String instruments, stringed instruments, or chordophones are musical instruments that produce sound from vibrating strings when the performer plays or sounds the strings in some manner. Musicians play some string instruments by plucking the strings with their fingers or a plectrum—and others by hitting the strings with a wooden hammer or by rubbing the strings with a bow. In some keyboard instruments, such as the harpsichord or piano, with bowed instruments, the player rubs the strings with a horsehair bow, causing them to vibrate. With a hurdy-gurdy, the musician operates a wheel that rubs the strings. Bowed instruments include the string instruments of the Classical music orchestra. All of the string instruments can be plucked with the fingers. Some types of string instrument are mainly plucked, such as the harp, in the Hornbostel-Sachs scheme of musical instrument classification, used in organology, string instruments are called chordophones. Other examples include the sitar, banjo, ukulele, in most string instruments, the vibrations are transmitted to the body of the instrument, which often incorporates some sort of hollow or enclosed area.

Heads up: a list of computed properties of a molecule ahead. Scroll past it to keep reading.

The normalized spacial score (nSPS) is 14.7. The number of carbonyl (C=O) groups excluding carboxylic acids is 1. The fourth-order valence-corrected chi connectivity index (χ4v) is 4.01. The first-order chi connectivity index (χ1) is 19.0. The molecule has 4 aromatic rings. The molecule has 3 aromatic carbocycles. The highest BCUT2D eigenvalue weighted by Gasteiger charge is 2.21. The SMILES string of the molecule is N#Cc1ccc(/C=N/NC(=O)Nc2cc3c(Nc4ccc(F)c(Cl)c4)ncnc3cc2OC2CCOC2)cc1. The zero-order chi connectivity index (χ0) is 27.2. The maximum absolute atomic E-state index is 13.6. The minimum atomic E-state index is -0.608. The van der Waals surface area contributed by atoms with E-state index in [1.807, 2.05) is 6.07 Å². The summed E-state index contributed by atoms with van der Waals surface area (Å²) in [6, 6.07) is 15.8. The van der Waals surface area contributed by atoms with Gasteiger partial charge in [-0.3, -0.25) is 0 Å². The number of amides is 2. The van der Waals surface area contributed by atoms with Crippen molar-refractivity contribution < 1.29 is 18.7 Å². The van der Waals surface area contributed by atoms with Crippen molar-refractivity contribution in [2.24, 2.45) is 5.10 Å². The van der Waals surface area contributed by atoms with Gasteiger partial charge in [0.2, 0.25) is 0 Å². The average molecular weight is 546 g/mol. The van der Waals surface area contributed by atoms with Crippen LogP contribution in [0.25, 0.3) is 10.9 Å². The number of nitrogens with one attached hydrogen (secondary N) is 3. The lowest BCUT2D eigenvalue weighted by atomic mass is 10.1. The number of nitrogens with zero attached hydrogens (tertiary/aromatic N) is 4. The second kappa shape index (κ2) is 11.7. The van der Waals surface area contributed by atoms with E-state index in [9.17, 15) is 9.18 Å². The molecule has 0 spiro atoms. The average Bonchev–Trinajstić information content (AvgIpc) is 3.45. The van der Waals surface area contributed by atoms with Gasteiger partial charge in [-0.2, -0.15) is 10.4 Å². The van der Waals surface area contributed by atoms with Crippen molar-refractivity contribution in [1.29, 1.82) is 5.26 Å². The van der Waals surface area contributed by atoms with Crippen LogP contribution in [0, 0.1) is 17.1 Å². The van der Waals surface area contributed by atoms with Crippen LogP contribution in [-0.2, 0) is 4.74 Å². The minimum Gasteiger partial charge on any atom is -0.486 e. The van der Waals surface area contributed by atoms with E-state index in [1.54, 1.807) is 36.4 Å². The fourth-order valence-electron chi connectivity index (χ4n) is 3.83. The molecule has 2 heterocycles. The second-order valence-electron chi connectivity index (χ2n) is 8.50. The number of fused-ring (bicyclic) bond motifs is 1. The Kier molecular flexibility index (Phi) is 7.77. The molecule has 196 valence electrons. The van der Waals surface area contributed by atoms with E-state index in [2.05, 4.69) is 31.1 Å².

The body of the instrument vibrates, along with the air inside it, the vibration of the body of the instrument and the enclosed hollow or chamber make the vibration of the string more audible to the performer and audience. The body of most string instruments is hollow, however—such as electric guitar and other instruments that rely on electronic amplification—may have a solid wood body. Archaeological digs have identified some of the earliest stringed instruments in Ancient Mesopotamian sites, like the lyres of Ur, the development of lyre instruments required the technology to create a tuning mechanism to tighten and loosen the string tension. During the medieval era, instrument development varied from country to country, Middle Eastern rebecs represented breakthroughs in terms of shape and strings, with a half a pear shape using three strings. Early versions of the violin and fiddle, by comparison, emerged in Europe through instruments such as the gittern, a four stringed precursor to the guitar and these instruments typically used catgut and other materials, including silk, for their strings.